The Impatiens glandulifera, Himalayan Balsam, are strong just now. Each day I wander along the river footpath they appear to glow in robust health, as if securing their non-native position here in the ecological community with a certain joie de vivre. They’ll bloom pink soon among toxic native Water Dropwort, and will nurture numerous bumblebees with late, lush pollen and nectar.
Classed as an invasive alien, I. glandulifera are targeted rigorously by many conservationists in efforts to protect native species. Local provenance is ecologism, whereas Himalayan Balsam are… as it says on the English label.
John Forbes Royle, surgeon for the East India Company and botany collector, first sent the species to the London Horticultural Society in the 1830s and by the 1850s it had made its escape, proliferating along rivers with some spark. Far from appearing a tender sub-tropical plant, it drinks-up our temperate climate.
The plant established itself across the Northern hemisphere in similar Victorian style, as botanical jail-breaker. Scientific research has since investigated causation of its success in Europe, or invasiveness (or however you might describe it) — Key papers centred on experiments in the Czech Republic.
Results conclude it isn’t that great a threat to natives in riparian zones because there are other factors at work keeping the natives away. But there are multiple anthropogenic effects upon the European environment stoking its longevity, which society needs to address; riparian disturbances (agricultural, recreational and soil scouring from increased floods due to climate change), warming of soils and flow from tree clearances (rivers’ natural allies), river eutrophication (nutrient enrichment), supplying potent rocket fuel in its flourishing and encouraging its return even if removed. I’ve seen much of this myself on my familiar stretch of the riverbank.
Via Twittter, I asked the UK’s Centre for Ecology and Hydrology (as Natural England refer advice on removal to their information sheet), what science was used to base recommendations to remove from riverside locations? The answer; “sheet info was based on author first-hand experience.” There seems to be a feeling that the plant shades out competitors rather than moves in as a ‘pioneer’ where competitors have taken a hit from disturbance and human action. This is not hard science and I find this surprising. There’s a different picture in woodland, where impacts over native species are far more tangible and its removal highly recommended.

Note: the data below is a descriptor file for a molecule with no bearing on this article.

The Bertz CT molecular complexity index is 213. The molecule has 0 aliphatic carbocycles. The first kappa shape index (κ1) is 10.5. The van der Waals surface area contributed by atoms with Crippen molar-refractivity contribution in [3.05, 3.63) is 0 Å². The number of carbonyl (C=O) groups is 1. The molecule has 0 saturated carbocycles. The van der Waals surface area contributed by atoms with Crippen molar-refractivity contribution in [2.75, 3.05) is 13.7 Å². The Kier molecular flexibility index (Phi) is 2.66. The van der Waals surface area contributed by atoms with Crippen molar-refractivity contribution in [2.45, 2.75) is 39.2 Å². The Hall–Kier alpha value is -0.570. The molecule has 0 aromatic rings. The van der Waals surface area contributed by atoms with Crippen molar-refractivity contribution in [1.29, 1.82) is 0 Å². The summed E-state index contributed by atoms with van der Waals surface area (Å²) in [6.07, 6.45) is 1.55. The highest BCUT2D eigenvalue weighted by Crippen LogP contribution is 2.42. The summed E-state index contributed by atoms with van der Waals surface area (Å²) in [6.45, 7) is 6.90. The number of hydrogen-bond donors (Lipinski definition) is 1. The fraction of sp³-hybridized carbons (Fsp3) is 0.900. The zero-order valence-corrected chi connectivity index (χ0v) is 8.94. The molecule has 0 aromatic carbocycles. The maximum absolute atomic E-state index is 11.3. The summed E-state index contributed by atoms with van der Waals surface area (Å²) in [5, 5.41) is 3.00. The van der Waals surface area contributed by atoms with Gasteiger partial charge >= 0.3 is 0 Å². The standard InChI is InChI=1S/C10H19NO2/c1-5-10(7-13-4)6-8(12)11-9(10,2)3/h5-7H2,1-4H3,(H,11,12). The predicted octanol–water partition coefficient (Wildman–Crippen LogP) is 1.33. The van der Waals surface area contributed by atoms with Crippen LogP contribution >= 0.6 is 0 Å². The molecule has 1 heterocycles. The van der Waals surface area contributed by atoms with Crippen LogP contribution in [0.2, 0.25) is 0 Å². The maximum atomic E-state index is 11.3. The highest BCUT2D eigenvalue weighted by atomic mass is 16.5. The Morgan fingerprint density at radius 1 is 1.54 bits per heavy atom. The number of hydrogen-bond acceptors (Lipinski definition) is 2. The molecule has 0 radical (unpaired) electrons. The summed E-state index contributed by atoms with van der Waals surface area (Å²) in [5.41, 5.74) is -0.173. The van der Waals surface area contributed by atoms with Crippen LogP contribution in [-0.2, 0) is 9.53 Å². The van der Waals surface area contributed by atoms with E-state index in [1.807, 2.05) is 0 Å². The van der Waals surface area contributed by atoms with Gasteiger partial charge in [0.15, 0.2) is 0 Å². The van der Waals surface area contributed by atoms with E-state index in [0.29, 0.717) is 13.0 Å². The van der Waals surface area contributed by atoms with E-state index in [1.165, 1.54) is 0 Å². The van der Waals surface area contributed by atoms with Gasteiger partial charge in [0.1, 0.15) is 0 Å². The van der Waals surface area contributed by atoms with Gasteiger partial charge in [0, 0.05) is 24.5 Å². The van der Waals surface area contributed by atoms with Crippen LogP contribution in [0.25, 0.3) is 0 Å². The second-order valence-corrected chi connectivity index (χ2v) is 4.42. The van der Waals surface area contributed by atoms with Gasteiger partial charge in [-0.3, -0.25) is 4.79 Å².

Never-the-less, I. glandulifera has evolved a ballistic seed distribution mechanism, which adds to its success. Seed capsules explode sending seed spiralling to the shady, damp soils beneath or into the flow, usually in the direction of the prevailing wind. Any attempt to remove the plant during seed dispersal will most certainly secure a fresh crop next year.
No matter the merits (or not), of removal, from seed to stem collapse, each individual plant will know nothing else but this place, right here, beside the river where I walk. Their genetic heritage stems from distant Asiatic mountain river valleys as ours stems from the East African Rift. Yet their, admittedly, shallow roots intertwine with one another as if they’ve inherited Welsh Radnor soils from eternity. This is their ‘place’ right now and they flourish. Do they feel they are indigenous? Do they even discuss it?
This may seem a very odd question, but a plant must surely be conscious of place in some way or another, in order to survive. Science is revealing modes of molecular-speak between flora, intra and inter-species; chemical signals blown in the wind or carried in rain splashes; an exchange of RNA between parasite and host; an underground mycelial wood-wide web. In an Avatar-style turn of events, we’ve uncovered a significant network of non-human consciousness. Some of us consider this scientific revelation simply bonus to what we already felt we knew. But there it is, under the microscope, in a lab and peer reviewed in scientific journals.
Have Himalayan Balsam plants learned to speak a local dialect, or is the language of the plant kingdom universal? I’d like to think there are many messages left in the soils from flora to flora, flora to fauna, and from many previous generations, like love letters or books of ancient wisdom. Perhaps one day, we’ll learn to read them all. What a gift from this good Earth that would be.
As I stand here on the Wye Valley footpath this sunny day, as usual, there are humans gossiping, dogs barking, birds and insects singing in various musical frequencies. The view South across the river remains the same as last year, open skies bringing both strong solar heat and heavy rain from increasingly energetic storms. Quick growing stems suck ground water so fast one can almost hear it, like lemonade up through a straw. The broad, green leaves of I. glandulifera, with their blood-red serrated edges, continue to transpire and output oxygen, and to walk by a stand of fully grown balsam actually feels invigorating.
Maybe, for now, that is just their personal message to me. “Breathe deep”.
An interesting point of view from Richard Mabey, do listen here. http://www.bbc.co.uk/programmes/b012qnl4